“The community has become impatient with this,” she said. “Whether FCPS wants to admit it or not, FCPS start tracking students in second grade,” which is the year the Gifted and Talented tests are given to children to identify those who could receive advanced course access. “That impacts the long-term viability and access to the pipeline to get these kids into programs like TJ.”

In addition to recruiting students earlier for programs such as TJ, Hone said the school system should reach out to more elementary and middle schools to give parents, teachers and students a better understanding of the mechanics of applying and being accepted to TJ.

Because of its high profile, Thomas Jefferson often has been used as an example of the achievement gap between black and Hispanic students and Asian and white students.

“I do think that TJ is emblematic of a much larger issue,” Hone said, adding there are distortions in enrollments in Advanced Placement classes, as well as International Baccalaureate courses.

Within the public school system’s administration, increasing outreach and enrollment of black and Hispanic students into TJ is an annual discussion. Letters of acceptance into TJ were mailed to students who applied to the school in late March. Last year, about 3,310 rising freshman applied for the school’s 480 seats in that class.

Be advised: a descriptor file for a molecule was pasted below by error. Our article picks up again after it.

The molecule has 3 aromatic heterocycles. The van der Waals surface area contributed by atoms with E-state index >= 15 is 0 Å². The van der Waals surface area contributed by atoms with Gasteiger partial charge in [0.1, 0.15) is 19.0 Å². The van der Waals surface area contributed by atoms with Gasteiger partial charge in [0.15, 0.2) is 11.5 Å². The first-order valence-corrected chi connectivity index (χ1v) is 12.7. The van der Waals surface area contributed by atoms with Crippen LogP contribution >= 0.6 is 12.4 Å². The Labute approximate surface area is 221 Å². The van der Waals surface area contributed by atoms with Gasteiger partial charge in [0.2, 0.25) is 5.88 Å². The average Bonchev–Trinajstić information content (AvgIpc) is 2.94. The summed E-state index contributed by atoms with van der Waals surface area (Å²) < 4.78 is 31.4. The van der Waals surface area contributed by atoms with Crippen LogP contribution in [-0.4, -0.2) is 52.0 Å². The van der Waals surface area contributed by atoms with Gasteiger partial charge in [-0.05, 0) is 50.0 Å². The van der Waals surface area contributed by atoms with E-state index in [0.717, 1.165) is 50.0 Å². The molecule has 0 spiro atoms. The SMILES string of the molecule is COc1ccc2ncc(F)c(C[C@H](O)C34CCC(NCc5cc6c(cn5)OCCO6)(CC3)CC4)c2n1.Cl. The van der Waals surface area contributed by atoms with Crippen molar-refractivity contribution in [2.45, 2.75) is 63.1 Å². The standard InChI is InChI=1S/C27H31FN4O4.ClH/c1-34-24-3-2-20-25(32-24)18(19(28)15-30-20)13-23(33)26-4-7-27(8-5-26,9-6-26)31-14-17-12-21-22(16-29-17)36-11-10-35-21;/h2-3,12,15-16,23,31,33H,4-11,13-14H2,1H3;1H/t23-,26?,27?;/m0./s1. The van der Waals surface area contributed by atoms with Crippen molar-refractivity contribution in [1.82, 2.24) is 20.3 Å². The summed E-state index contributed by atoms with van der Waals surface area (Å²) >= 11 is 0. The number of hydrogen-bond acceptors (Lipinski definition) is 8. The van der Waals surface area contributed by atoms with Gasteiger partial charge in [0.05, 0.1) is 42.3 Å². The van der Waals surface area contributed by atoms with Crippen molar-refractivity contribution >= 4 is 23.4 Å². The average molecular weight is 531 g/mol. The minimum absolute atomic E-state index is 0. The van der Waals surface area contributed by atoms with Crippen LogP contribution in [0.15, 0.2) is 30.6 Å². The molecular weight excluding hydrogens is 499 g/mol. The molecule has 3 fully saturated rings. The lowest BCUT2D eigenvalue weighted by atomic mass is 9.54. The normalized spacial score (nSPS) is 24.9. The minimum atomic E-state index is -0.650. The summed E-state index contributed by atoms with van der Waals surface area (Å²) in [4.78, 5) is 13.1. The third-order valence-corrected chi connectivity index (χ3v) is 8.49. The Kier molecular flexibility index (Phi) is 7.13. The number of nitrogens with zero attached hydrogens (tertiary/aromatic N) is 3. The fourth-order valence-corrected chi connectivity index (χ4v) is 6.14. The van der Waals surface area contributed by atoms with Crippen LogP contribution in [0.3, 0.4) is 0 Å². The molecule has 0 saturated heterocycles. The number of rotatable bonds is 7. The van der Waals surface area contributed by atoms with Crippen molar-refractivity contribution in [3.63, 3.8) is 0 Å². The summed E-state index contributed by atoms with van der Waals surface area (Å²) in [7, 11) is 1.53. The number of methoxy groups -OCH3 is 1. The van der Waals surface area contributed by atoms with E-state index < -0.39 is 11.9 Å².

During a 2010 School Board meeting, TJ Admissions Director Tanisha Holland said that, overall, blacks and Hispanics are underrepresented throughout the admissions process, including within the school’s application pool. Holland said the effort to increase minority representation at the school should include seeking out talent at an earlier age.

"We have to plant the seeds ... and for us planting the seeds means starting early," Holland said at that meeting.

Wattendorf said the goal here is the same as the goal of TJinspire and the Black Student Union.

After serving on a student-led outreach panel that met for a TJ open house, Wattendorf said he was disappointed and kind of shocked at the attitudes some student guidance staff had toward TJ.

“The counselors had this attitude that they didn’t really need to be there [at the open house] because their kids weren’t going to get in anyway,” he said. “[TJ] is something that I think is such an amazing opportunity.”

hhobbs@fairfaxtimes.com